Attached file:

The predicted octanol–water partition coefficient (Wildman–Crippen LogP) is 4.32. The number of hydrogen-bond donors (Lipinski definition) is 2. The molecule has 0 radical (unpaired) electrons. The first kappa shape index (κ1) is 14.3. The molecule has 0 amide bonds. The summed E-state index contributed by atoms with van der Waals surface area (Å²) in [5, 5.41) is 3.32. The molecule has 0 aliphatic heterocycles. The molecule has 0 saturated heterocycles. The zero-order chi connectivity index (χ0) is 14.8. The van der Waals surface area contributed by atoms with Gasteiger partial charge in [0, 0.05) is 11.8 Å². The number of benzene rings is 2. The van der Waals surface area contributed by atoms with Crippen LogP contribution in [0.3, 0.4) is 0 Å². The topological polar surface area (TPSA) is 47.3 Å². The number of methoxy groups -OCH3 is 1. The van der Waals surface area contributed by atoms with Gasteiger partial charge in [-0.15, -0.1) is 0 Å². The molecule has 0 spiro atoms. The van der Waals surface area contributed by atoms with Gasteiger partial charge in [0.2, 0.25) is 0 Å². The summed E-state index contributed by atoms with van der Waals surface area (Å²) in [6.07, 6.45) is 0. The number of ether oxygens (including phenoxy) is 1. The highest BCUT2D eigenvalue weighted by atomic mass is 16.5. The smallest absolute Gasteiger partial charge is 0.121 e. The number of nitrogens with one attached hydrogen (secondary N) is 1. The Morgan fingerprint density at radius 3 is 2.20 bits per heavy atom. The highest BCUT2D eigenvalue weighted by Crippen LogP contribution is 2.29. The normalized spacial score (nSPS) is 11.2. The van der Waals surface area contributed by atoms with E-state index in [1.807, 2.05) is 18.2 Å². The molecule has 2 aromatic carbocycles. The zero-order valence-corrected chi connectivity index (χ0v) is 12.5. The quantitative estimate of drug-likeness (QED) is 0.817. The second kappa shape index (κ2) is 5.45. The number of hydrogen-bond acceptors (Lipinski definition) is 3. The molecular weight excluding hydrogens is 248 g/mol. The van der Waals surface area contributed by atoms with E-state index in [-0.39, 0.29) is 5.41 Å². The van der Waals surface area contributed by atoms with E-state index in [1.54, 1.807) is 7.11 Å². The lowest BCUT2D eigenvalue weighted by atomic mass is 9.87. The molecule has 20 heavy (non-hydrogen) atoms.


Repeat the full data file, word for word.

The predicted octanol–water partition coefficient (Wildman–Crippen LogP) is 4.32. The number of hydrogen-bond donors (Lipinski definition) is 2. The molecule has 0 radical (unpaired) electrons. The first kappa shape index (κ1) is 14.3. The molecule has 0 amide bonds. The summed E-state index contributed by atoms with van der Waals surface area (Å²) in [5, 5.41) is 3.32. The molecule has 0 aliphatic heterocycles. The molecule has 0 saturated heterocycles. The zero-order chi connectivity index (χ0) is 14.8. The van der Waals surface area contributed by atoms with Gasteiger partial charge in [0, 0.05) is 11.8 Å². The number of benzene rings is 2. The van der Waals surface area contributed by atoms with Crippen LogP contribution in [0.3, 0.4) is 0 Å². The topological polar surface area (TPSA) is 47.3 Å². The number of methoxy groups -OCH3 is 1. The van der Waals surface area contributed by atoms with Gasteiger partial charge in [-0.15, -0.1) is 0 Å². The molecule has 0 spiro atoms. The van der Waals surface area contributed by atoms with Gasteiger partial charge in [0.2, 0.25) is 0 Å². The summed E-state index contributed by atoms with van der Waals surface area (Å²) in [6.07, 6.45) is 0. The number of ether oxygens (including phenoxy) is 1. The highest BCUT2D eigenvalue weighted by atomic mass is 16.5. The smallest absolute Gasteiger partial charge is 0.121 e. The number of nitrogens with one attached hydrogen (secondary N) is 1. The Morgan fingerprint density at radius 3 is 2.20 bits per heavy atom. The highest BCUT2D eigenvalue weighted by Crippen LogP contribution is 2.29. The normalized spacial score (nSPS) is 11.2. The van der Waals surface area contributed by atoms with E-state index in [1.807, 2.05) is 18.2 Å². The molecule has 2 aromatic carbocycles. The zero-order valence-corrected chi connectivity index (χ0v) is 12.5. The quantitative estimate of drug-likeness (QED) is 0.817. The second kappa shape index (κ2) is 5.45. The number of hydrogen-bond acceptors (Lipinski definition) is 3. The molecular weight excluding hydrogens is 248 g/mol. The van der Waals surface area contributed by atoms with E-state index in [-0.39, 0.29) is 5.41 Å². The van der Waals surface area contributed by atoms with E-state index in [1.54, 1.807) is 7.11 Å². The lowest BCUT2D eigenvalue weighted by atomic mass is 9.87. The molecule has 20 heavy (non-hydrogen) atoms.